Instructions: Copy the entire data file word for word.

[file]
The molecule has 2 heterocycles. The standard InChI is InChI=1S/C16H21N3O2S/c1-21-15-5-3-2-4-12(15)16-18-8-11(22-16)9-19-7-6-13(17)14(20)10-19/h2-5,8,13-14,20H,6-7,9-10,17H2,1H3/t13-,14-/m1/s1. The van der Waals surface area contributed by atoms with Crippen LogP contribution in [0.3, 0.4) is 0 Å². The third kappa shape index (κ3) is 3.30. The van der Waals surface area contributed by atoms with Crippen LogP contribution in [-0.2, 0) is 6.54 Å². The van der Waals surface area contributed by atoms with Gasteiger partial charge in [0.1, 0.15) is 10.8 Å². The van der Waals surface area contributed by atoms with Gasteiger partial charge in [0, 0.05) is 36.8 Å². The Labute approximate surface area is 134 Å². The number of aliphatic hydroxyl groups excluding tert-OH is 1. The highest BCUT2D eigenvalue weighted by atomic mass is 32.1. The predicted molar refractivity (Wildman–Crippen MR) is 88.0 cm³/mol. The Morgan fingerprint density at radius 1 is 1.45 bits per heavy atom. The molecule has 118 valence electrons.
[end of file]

The molecule has 2 heterocycles. The standard InChI is InChI=1S/C16H21N3O2S/c1-21-15-5-3-2-4-12(15)16-18-8-11(22-16)9-19-7-6-13(17)14(20)10-19/h2-5,8,13-14,20H,6-7,9-10,17H2,1H3/t13-,14-/m1/s1. The van der Waals surface area contributed by atoms with Crippen LogP contribution in [0.3, 0.4) is 0 Å². The third kappa shape index (κ3) is 3.30. The van der Waals surface area contributed by atoms with Crippen LogP contribution in [-0.2, 0) is 6.54 Å². The van der Waals surface area contributed by atoms with Gasteiger partial charge in [0.1, 0.15) is 10.8 Å². The van der Waals surface area contributed by atoms with Gasteiger partial charge in [0, 0.05) is 36.8 Å². The Labute approximate surface area is 134 Å². The number of aliphatic hydroxyl groups excluding tert-OH is 1. The highest BCUT2D eigenvalue weighted by atomic mass is 32.1. The predicted molar refractivity (Wildman–Crippen MR) is 88.0 cm³/mol. The Morgan fingerprint density at radius 1 is 1.45 bits per heavy atom. The molecule has 118 valence electrons.